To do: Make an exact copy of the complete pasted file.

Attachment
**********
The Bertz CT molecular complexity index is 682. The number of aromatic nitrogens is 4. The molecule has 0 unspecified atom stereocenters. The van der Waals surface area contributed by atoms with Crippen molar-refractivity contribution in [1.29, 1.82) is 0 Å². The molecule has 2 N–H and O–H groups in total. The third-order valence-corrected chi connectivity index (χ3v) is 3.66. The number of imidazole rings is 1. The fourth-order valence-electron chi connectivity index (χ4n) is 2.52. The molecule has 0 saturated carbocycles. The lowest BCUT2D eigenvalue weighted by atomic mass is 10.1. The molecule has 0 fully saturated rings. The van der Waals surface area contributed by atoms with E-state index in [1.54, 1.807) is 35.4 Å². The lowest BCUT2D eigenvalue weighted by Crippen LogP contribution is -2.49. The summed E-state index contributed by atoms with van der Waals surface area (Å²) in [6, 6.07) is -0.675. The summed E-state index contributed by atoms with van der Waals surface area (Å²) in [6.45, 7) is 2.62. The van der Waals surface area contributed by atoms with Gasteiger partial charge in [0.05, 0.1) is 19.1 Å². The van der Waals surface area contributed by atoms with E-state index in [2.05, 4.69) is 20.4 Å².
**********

The Bertz CT molecular complexity index is 682. The number of aromatic nitrogens is 4. The molecule has 0 unspecified atom stereocenters. The van der Waals surface area contributed by atoms with Crippen molar-refractivity contribution in [1.29, 1.82) is 0 Å². The molecule has 2 N–H and O–H groups in total. The third-order valence-corrected chi connectivity index (χ3v) is 3.66. The number of imidazole rings is 1. The fourth-order valence-electron chi connectivity index (χ4n) is 2.52. The molecule has 0 saturated carbocycles. The lowest BCUT2D eigenvalue weighted by atomic mass is 10.1. The molecule has 0 fully saturated rings. The van der Waals surface area contributed by atoms with E-state index in [1.54, 1.807) is 35.4 Å². The lowest BCUT2D eigenvalue weighted by Crippen LogP contribution is -2.49. The summed E-state index contributed by atoms with van der Waals surface area (Å²) in [6, 6.07) is -0.675. The summed E-state index contributed by atoms with van der Waals surface area (Å²) in [6.45, 7) is 2.62. The van der Waals surface area contributed by atoms with Gasteiger partial charge in [0.05, 0.1) is 19.1 Å². The van der Waals surface area contributed by atoms with E-state index in [2.05, 4.69) is 20.4 Å².